Availability of better opportunities
With many industries shifting to a flexible or hybrid model of working, people are being afforded more choices of where they choose to work by prospective employers. There are now fewer geographical constraints, which means people can apply for jobs from all around the world while being at home. Which in turn has opened up the talent market to a global audience. With higher job openings, people are willing to shift to a company where they have more benefits, and worker satisfaction is high. The overall reluctance in making a change has reduced. People are more open to changing jobs to fit their lifestyle.
How can organizations address these problems and ensure employee retention?
Focus on employee safety and wellbeing
According to a MetLife study on worker benefit trends in 2020, 74% of workers are concerned about at least one aspect of their wellbeing (such as financial wellbeing and psychological safety) as a result of the Covid pandemic and are less willing to compromise it. In such a case, they require assurance from their employers with respect to their wellbeing and socio-economic safety.
Adapting to the changing work culture
With more people working from home in the past 2 years, the culture of remote work and flexibility has been accelerated. Organizations too, have to adapt to this change and make structural changes to cope with this new way of working. Companies like Deloitte have released a Workplace strategy workbook as an elaborate planner, focusing on the operations, logistics, and finance of the changes that are required to be introduced to cater to the new way of working. Want to reduce workforce attrition? If you do, then you need to be more flexible in your approach to work culture.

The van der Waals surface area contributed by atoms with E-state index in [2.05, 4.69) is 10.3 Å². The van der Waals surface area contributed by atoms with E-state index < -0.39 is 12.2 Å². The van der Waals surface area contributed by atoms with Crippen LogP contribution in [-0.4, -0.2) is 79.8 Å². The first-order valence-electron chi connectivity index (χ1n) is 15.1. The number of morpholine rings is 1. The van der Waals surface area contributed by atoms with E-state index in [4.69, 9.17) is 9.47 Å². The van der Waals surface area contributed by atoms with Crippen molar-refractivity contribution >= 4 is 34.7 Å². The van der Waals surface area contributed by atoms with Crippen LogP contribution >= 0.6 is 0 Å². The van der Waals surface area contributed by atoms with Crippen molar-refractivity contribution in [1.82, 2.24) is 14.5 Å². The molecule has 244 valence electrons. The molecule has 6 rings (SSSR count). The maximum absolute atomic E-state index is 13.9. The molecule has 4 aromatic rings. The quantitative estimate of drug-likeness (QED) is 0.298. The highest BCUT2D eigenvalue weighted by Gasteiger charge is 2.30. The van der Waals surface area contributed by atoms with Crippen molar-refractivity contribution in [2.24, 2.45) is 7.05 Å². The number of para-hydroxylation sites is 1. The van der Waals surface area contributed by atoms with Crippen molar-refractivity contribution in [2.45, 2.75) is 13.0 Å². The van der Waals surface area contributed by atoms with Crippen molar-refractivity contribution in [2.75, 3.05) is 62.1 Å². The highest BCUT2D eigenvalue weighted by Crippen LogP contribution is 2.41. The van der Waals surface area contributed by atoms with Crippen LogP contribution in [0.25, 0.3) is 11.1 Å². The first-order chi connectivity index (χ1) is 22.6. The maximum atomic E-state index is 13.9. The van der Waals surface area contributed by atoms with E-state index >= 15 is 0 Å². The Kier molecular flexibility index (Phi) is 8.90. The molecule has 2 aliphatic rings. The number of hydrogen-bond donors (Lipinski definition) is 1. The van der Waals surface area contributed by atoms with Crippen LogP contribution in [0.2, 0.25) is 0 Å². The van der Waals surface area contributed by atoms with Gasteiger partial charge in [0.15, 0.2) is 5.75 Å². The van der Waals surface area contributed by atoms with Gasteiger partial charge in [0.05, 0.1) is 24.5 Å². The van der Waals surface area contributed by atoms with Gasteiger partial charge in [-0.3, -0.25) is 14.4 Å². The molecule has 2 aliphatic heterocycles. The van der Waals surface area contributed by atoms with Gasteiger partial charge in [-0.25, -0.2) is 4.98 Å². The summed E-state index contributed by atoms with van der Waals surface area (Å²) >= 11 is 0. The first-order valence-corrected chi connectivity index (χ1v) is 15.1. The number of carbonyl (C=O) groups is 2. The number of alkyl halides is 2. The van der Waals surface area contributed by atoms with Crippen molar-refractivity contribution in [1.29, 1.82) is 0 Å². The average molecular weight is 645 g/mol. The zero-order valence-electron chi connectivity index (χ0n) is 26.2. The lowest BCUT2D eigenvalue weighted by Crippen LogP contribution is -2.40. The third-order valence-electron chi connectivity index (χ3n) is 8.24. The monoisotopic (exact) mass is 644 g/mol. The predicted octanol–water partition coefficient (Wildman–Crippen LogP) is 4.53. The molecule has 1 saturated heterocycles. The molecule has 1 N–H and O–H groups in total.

Introducing employee welfare opportunities
Workers now have more options in the job market. There needs to be a driving factor that motivates them and makes them content. These could include benefits such as:
– Personal development opportunities
– Aligning company values with the values of employees (so they feel a sense of belongingness)
– Opportunities to explore their work and discover what suits best for them through internal migrations and networking opportunities
Google, for instance, paid their female employees an extra remuneration to cover for the disparity between male and female salaries. This gives employees an indication that the company believes in fair treatment and is taking action for it.
The Great Resignation is a defining reality of the talent market today. As a talent leader, it is important to recognize that this is no short-term phenomenon—It represents a permanent attitudinal shift in your workforce owing to factors beyond your control, and far beyond the norm.
Owing to global talent shortages, qualified and experienced workers find themselves with the upper hand in labor force negotiations, and it’s a reality that employers need to get used to.
The retention of employees remains crucial for any company and the most effective way to influence it is by listening and understanding the needs of the ‘humans’ behind the work, rather than treating workers as necessary cogs in your corporate machine. You’ve experienced the Great Resignation; now you need to learn how to live with it.